L’Organe Finds a New Home
A Year of Transitions for Concordia’s Only Francophone Publication
For a while, the magazines were stacked in a small pastel-coloured locker in the basement of the Hall building.
Two years later, L’Organe, the only French student publication at Concordia, can finally say it has a home.
Its new office is located on the corner of Guy St. and Ste. Catherine St. W in the TD Building, which was a gift to the university from the bank by the same name.
It’s a turning point for L’Organe. Not only does it now have a proper work environment, the publication is transitioning from one editor-in-chief to another for the first time.
In addition, the magazine wants the university to start collecting its $0.06 per credit fee-levy again. It was suspended for two years, effective after a January 2015 Board of Governors meeting, but is on the agenda of the March 8 meeting, according to University spokesperson Chris Mota.
Concordia Student Union General Coordinator Lucinda Marshall-Kiparissis is confident that it will succeed without complications, effective September 2017.
In 2014, Pierre Chauvin, Flora Hammond and Charlotte Parent successfully brought the magazine back to life after a three-year hiatus. L’Organe had been inactive since 2011 when the entire group of editors left.
Parent, who has been editor-in-chief since 2014, is now giving her seat to Emmanuelle Aïsha Sparkes. Chauvin, meanwhile, is the president of the magazine’s Board of Directors and a former editor of The Link, like Hammond.
Parent, despite not being part of the editorial staff anymore, will stay with the team to help Sparkes and take care of the administrative work—namely furnishing the new office.
“It’s not big,” said Parent, “but it’s great [to have an office].”
The magazine does however face a major hurdle. The university’s wifi doesn’t reach the new workspace. “We’re looking for a solution,” explained Parent, who added that she will be contacting the Facilities Management to fix the issue.
She hopes to solve the problem before February, so that the team can work on the next magazine in the new space.
“What was appealing at L’Organe […] is the fact that we give a lot of liberty to our contributors. We are modeled by the contributions we receive.” —Emmanuelle Aïsha Sparkes, editor-in-chief
There is still no furniture in the office, but it’s an upgrade. “It’s already a change,” said Parent, “it gives extra motivation to everybody.”
“It’s tiring to work without an office because you never know where you’re going to meet up,” explained Parent. In the past, the team would meet up at the Liberal Arts College on Mackay St. because Parent is a student there.
Parent learned earlier this month that the magazine had an office in the past and, as a result, was able to reclaim two computers and a camera. During her time as editor-in-chief, Parent would do most of the editing because she was the only one who had Antidote, a French text corrector, on her computer.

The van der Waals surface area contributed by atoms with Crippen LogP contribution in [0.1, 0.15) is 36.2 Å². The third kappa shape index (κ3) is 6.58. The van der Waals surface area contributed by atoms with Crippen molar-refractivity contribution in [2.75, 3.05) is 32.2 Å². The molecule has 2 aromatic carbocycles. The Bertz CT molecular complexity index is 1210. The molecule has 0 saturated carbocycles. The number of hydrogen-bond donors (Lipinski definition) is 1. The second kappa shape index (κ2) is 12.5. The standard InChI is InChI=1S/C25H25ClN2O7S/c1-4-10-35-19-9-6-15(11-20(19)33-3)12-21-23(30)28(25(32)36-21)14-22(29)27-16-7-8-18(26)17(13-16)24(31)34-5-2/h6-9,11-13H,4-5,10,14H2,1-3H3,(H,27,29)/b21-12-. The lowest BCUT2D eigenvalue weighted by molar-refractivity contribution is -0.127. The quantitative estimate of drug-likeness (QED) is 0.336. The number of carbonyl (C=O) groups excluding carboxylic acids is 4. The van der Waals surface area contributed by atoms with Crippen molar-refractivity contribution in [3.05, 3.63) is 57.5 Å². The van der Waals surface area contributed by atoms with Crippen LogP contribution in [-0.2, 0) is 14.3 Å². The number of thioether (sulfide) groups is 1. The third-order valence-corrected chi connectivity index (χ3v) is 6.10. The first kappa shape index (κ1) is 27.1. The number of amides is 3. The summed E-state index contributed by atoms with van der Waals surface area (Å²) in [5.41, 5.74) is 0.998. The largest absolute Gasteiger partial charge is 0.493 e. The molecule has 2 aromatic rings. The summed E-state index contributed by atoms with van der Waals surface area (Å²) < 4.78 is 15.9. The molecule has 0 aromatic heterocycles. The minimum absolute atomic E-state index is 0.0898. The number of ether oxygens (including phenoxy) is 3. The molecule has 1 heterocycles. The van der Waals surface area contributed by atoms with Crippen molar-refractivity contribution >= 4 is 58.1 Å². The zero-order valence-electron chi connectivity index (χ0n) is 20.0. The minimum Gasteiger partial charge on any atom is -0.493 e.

Sparkes is joining L’Organe in a much different work environment. “I’m very lucky [to join at this time]. I did not have to pave the road,” said Sparkes, a translation student.
Nothing came easy for Parent in the beginning, so she’s making sure Sparkes can focus on the editorial work. In 2011, the initial team could not access the magazine’s bank account because the organization’s file in the provincial enterprise register had not been updated since 2007.
To help the new editor-in-chief, L’Organe created the production manager position to take care of distribution, promotion and events. Parent formerly completed all these tasks, in addition to editing most of the magazine. They are now the responsibility of Maude Marcotte, another student in the translation program.
Sparkes also joined a staff that was mostly complete, but the new editor-in-chief said she was welcomed with open arms. “I’m already the editor-in-chief, I’m learning on the fly,” said Sparkes. She was especially interested by the multidisciplinary qualities of the magazine.
“L’Organe is not only a literary magazine, that’s what I really like about it,” she said.
Sparkes is working with Marcotte to grow the audience. “We started writing to several departments, such as the French studies and English literature departments,” Sparkes added.
The new editor-in-chief would like to have more participation from Anglophones at Concordia. “If someone sends a small text that we find interesting, we can find a way to translate it,” said Sparkes.
Much like the variety she likes in the magazine, the publication’s next launch party—an event that accompanies each edition—will not only feature the usual readings of essays from the magazine, but also theatrical or musical performances, depending on what the team receives from its call for performances.
“What was appealing at L’Organe […] is the fact that we give a lot of liberty to our contributors,” said Sparkes. “We are modeled by the contributions we receive.”
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